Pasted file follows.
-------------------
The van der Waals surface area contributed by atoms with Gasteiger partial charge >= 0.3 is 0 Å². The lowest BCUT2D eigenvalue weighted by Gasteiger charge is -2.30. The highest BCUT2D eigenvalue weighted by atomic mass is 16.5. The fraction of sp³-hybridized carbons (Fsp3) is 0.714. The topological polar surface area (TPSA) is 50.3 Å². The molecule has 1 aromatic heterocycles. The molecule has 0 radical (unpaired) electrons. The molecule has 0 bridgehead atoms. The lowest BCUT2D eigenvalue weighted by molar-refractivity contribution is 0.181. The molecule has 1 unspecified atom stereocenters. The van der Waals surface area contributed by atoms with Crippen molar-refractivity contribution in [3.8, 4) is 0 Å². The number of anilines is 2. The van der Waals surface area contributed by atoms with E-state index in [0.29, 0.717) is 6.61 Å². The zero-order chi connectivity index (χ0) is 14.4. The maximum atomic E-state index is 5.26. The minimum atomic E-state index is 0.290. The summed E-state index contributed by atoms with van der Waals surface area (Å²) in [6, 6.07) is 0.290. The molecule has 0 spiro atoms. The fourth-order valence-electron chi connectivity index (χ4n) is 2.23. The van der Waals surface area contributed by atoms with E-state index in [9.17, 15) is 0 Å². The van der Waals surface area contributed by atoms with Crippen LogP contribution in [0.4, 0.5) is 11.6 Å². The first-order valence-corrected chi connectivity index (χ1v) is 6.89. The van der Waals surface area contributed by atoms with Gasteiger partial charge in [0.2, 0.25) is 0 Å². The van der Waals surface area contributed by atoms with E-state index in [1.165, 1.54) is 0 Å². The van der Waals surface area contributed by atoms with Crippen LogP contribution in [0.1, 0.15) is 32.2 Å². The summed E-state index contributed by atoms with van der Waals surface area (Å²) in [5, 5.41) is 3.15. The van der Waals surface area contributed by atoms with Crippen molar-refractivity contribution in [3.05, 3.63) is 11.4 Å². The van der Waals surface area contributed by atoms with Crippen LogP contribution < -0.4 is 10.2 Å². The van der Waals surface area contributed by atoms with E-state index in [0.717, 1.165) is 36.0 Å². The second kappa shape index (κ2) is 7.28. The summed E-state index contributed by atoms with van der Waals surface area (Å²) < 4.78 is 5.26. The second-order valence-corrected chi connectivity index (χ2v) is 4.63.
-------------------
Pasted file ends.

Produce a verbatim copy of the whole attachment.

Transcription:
The van der Waals surface area contributed by atoms with Gasteiger partial charge >= 0.3 is 0 Å². The lowest BCUT2D eigenvalue weighted by Gasteiger charge is -2.30. The highest BCUT2D eigenvalue weighted by atomic mass is 16.5. The fraction of sp³-hybridized carbons (Fsp3) is 0.714. The topological polar surface area (TPSA) is 50.3 Å². The molecule has 1 aromatic heterocycles. The molecule has 0 radical (unpaired) electrons. The molecule has 0 bridgehead atoms. The lowest BCUT2D eigenvalue weighted by molar-refractivity contribution is 0.181. The molecule has 1 unspecified atom stereocenters. The van der Waals surface area contributed by atoms with Crippen molar-refractivity contribution in [3.8, 4) is 0 Å². The number of anilines is 2. The van der Waals surface area contributed by atoms with E-state index in [0.29, 0.717) is 6.61 Å². The zero-order chi connectivity index (χ0) is 14.4. The maximum atomic E-state index is 5.26. The minimum atomic E-state index is 0.290. The summed E-state index contributed by atoms with van der Waals surface area (Å²) in [6, 6.07) is 0.290. The molecule has 0 spiro atoms. The fourth-order valence-electron chi connectivity index (χ4n) is 2.23. The van der Waals surface area contributed by atoms with E-state index in [9.17, 15) is 0 Å². The van der Waals surface area contributed by atoms with Crippen LogP contribution in [0.4, 0.5) is 11.6 Å². The first-order valence-corrected chi connectivity index (χ1v) is 6.89. The van der Waals surface area contributed by atoms with Gasteiger partial charge in [0.2, 0.25) is 0 Å². The van der Waals surface area contributed by atoms with E-state index in [1.165, 1.54) is 0 Å². The van der Waals surface area contributed by atoms with Crippen LogP contribution in [0.1, 0.15) is 32.2 Å². The summed E-state index contributed by atoms with van der Waals surface area (Å²) in [5, 5.41) is 3.15. The van der Waals surface area contributed by atoms with Crippen molar-refractivity contribution in [3.05, 3.63) is 11.4 Å². The van der Waals surface area contributed by atoms with Crippen LogP contribution < -0.4 is 10.2 Å². The van der Waals surface area contributed by atoms with E-state index in [0.717, 1.165) is 36.0 Å². The second kappa shape index (κ2) is 7.28. The summed E-state index contributed by atoms with van der Waals surface area (Å²) < 4.78 is 5.26. The second-order valence-corrected chi connectivity index (χ2v) is 4.63.